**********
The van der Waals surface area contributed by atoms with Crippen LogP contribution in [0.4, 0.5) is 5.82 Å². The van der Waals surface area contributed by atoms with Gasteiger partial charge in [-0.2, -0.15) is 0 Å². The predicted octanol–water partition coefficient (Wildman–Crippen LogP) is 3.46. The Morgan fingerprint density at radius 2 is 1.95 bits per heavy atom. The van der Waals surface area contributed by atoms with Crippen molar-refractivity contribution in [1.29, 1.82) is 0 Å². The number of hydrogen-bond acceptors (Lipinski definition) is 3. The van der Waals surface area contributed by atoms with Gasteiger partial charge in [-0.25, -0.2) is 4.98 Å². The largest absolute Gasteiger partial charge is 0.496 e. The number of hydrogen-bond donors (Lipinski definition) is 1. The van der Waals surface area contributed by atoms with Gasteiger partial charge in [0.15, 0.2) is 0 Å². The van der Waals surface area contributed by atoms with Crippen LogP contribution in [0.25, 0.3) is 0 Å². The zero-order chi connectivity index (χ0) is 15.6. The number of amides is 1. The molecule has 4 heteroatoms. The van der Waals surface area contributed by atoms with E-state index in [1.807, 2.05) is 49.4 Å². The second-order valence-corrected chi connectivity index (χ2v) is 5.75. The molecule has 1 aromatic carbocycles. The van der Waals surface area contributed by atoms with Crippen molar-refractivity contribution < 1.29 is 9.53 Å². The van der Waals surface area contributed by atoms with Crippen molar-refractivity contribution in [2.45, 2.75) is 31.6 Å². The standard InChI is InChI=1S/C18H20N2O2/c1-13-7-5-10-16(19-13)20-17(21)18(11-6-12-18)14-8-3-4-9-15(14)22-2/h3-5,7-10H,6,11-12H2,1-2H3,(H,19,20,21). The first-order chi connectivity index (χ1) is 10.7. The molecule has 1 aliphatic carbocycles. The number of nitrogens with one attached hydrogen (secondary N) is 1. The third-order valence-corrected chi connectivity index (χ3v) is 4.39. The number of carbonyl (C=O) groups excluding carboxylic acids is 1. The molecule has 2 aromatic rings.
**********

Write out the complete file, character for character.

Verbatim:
The van der Waals surface area contributed by atoms with Crippen LogP contribution in [0.4, 0.5) is 5.82 Å². The van der Waals surface area contributed by atoms with Gasteiger partial charge in [-0.2, -0.15) is 0 Å². The predicted octanol–water partition coefficient (Wildman–Crippen LogP) is 3.46. The Morgan fingerprint density at radius 2 is 1.95 bits per heavy atom. The van der Waals surface area contributed by atoms with Crippen molar-refractivity contribution in [1.29, 1.82) is 0 Å². The number of hydrogen-bond acceptors (Lipinski definition) is 3. The van der Waals surface area contributed by atoms with Gasteiger partial charge in [-0.25, -0.2) is 4.98 Å². The largest absolute Gasteiger partial charge is 0.496 e. The number of hydrogen-bond donors (Lipinski definition) is 1. The van der Waals surface area contributed by atoms with Gasteiger partial charge in [0.15, 0.2) is 0 Å². The van der Waals surface area contributed by atoms with Crippen LogP contribution in [0.25, 0.3) is 0 Å². The zero-order chi connectivity index (χ0) is 15.6. The number of amides is 1. The molecule has 4 heteroatoms. The van der Waals surface area contributed by atoms with E-state index in [1.807, 2.05) is 49.4 Å². The second-order valence-corrected chi connectivity index (χ2v) is 5.75. The molecule has 1 aromatic carbocycles. The van der Waals surface area contributed by atoms with Crippen molar-refractivity contribution < 1.29 is 9.53 Å². The van der Waals surface area contributed by atoms with Crippen molar-refractivity contribution in [2.45, 2.75) is 31.6 Å². The standard InChI is InChI=1S/C18H20N2O2/c1-13-7-5-10-16(19-13)20-17(21)18(11-6-12-18)14-8-3-4-9-15(14)22-2/h3-5,7-10H,6,11-12H2,1-2H3,(H,19,20,21). The first-order chi connectivity index (χ1) is 10.7. The molecule has 1 aliphatic carbocycles. The number of nitrogens with one attached hydrogen (secondary N) is 1. The third-order valence-corrected chi connectivity index (χ3v) is 4.39. The number of carbonyl (C=O) groups excluding carboxylic acids is 1. The molecule has 2 aromatic rings.